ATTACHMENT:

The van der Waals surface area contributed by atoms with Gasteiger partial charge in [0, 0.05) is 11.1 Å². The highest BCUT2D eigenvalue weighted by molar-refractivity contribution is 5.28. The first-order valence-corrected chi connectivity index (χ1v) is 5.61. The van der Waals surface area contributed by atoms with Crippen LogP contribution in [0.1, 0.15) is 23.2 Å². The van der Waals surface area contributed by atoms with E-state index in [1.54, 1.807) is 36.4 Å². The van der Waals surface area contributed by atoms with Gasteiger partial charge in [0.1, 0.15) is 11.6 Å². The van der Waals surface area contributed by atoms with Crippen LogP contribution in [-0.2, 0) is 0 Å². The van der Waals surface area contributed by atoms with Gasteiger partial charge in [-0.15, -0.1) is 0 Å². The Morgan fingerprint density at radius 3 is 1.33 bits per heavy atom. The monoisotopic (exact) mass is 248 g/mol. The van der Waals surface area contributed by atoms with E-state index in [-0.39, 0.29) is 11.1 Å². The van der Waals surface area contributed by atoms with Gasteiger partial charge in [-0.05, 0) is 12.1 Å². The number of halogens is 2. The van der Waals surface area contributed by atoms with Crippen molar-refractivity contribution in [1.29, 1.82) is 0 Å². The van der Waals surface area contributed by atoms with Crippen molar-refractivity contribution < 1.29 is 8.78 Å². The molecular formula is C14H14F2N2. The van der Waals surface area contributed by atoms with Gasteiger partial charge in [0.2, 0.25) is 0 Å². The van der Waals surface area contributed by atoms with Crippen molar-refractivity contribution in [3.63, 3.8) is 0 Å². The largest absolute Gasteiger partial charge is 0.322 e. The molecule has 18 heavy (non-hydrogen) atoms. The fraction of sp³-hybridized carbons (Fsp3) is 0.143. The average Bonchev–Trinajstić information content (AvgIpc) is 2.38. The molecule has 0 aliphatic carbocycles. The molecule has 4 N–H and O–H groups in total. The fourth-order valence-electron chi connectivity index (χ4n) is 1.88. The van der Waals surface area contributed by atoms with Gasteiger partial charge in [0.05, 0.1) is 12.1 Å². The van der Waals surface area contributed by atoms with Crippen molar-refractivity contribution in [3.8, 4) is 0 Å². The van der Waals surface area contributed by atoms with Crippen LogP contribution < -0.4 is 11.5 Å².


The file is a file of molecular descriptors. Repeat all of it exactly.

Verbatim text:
The van der Waals surface area contributed by atoms with Gasteiger partial charge in [0, 0.05) is 11.1 Å². The highest BCUT2D eigenvalue weighted by molar-refractivity contribution is 5.28. The first-order valence-corrected chi connectivity index (χ1v) is 5.61. The van der Waals surface area contributed by atoms with Crippen LogP contribution in [0.1, 0.15) is 23.2 Å². The van der Waals surface area contributed by atoms with E-state index in [1.54, 1.807) is 36.4 Å². The van der Waals surface area contributed by atoms with Gasteiger partial charge in [0.1, 0.15) is 11.6 Å². The van der Waals surface area contributed by atoms with Crippen LogP contribution in [-0.2, 0) is 0 Å². The van der Waals surface area contributed by atoms with Gasteiger partial charge in [-0.15, -0.1) is 0 Å². The Morgan fingerprint density at radius 3 is 1.33 bits per heavy atom. The monoisotopic (exact) mass is 248 g/mol. The van der Waals surface area contributed by atoms with E-state index in [-0.39, 0.29) is 11.1 Å². The van der Waals surface area contributed by atoms with Gasteiger partial charge in [-0.05, 0) is 12.1 Å². The number of halogens is 2. The van der Waals surface area contributed by atoms with Crippen molar-refractivity contribution in [1.29, 1.82) is 0 Å². The van der Waals surface area contributed by atoms with Crippen molar-refractivity contribution < 1.29 is 8.78 Å². The molecular formula is C14H14F2N2. The van der Waals surface area contributed by atoms with Gasteiger partial charge in [0.2, 0.25) is 0 Å². The van der Waals surface area contributed by atoms with Crippen molar-refractivity contribution in [3.63, 3.8) is 0 Å². The largest absolute Gasteiger partial charge is 0.322 e. The molecule has 18 heavy (non-hydrogen) atoms. The fraction of sp³-hybridized carbons (Fsp3) is 0.143. The average Bonchev–Trinajstić information content (AvgIpc) is 2.38. The molecule has 0 aliphatic carbocycles. The molecule has 4 N–H and O–H groups in total. The fourth-order valence-electron chi connectivity index (χ4n) is 1.88. The van der Waals surface area contributed by atoms with Gasteiger partial charge in [0.05, 0.1) is 12.1 Å². The van der Waals surface area contributed by atoms with Crippen molar-refractivity contribution in [3.8, 4) is 0 Å². The van der Waals surface area contributed by atoms with Crippen LogP contribution < -0.4 is 11.5 Å².